Your point on engine-access caught my attention, however.

Finally, I do sincerely appreciate your input and advocacy of your viewpoint. I am still hashing this out to a degree, but as one more oriented towards Operations rather than Engineering, I would probably err on the side of having redundancy, rather than relying on my being able to rectify a serious issue. Sure filter changes, no problem, temp and pressure checks, no problem, fluid-level checks, no problem. hose replacement, no problem. Heavy wrench work, not my cup of java!!! In other words, I have more faith in a second engine, than my ability to make a serious repair to a broken single. I don't want to even pretend to be an engineer or mechanic. I hope you understand my rationale, even though you don't agree with it, or feel it is appropriate for you and your skillset.

Mahalo
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Old 04-23-2019, 09:19 PM   #22
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Difference between a plane and a boat is that in a plane if the engine quits (SE) it won't keep flying. If the engine quits in your boat, it'll still float.
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Old 04-24-2019, 12:16 AM   #23
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Difference between a plane and a boat is that in a plane if the engine quits (SE) it won't keep flying. If the engine quits in your boat, it'll still float.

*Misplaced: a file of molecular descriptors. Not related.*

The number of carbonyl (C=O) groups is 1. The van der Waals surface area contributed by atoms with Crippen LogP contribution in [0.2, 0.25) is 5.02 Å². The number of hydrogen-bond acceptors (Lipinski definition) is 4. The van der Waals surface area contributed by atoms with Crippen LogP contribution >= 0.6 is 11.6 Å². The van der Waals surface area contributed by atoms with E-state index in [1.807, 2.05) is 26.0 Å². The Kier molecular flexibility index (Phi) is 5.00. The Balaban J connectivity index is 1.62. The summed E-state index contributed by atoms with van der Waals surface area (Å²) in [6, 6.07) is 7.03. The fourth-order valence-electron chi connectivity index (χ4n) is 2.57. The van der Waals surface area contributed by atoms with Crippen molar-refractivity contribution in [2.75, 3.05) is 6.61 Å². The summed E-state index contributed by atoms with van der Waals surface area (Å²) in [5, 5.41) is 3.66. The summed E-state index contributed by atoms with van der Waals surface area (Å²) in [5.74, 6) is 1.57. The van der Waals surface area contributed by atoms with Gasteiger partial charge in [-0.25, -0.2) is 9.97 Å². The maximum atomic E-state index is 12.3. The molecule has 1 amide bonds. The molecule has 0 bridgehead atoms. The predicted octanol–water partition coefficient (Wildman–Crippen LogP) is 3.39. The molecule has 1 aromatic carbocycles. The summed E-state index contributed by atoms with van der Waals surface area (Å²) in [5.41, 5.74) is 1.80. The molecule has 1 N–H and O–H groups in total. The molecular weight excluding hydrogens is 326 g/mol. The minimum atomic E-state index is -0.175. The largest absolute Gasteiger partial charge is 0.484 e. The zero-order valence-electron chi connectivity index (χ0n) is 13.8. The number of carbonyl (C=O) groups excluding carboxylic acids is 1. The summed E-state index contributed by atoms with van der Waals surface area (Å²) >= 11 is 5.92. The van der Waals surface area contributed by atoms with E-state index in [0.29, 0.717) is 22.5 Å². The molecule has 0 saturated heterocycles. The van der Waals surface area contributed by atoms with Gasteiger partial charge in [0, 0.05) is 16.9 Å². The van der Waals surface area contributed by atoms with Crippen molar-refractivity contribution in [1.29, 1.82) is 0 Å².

True, for a while, anyway.
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Old 04-24-2019, 05:16 PM   #24
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Perhaps motorsailer is a good choice.

https://www.yachtworld.com/boats/198...house-3230216/

https://www.yachtworld.com/boats/198...nc-44-3172585/

https://www.yachtworld.com/boats/199...ailer-3179555/

https://www.yachtworld.com/boats/197...ailer-3470405/
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Old 04-24-2019, 05:43 PM   #25
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I had an ATL fuel bladder for the previous boat. The Sport Fish crowd love these, and stack them in the aft cockpit. They also make strap kits for other areas, but I wouldn’t do that for longer distances/weather.

I don’t have any desire to cross oceans in a boat or take on big weather, but I admire those that do. Personally, if I was going to do a crossing I wouldn’t want to rely on bladders.

BTW, that story about running one engine, and then swapping a Prop is classic.
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Old 04-24-2019, 07:52 PM   #26
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Bladders can be used and work well. Many delivery captains occasionally use drums. However, I'm going to point one thing out, even with a Hatteras.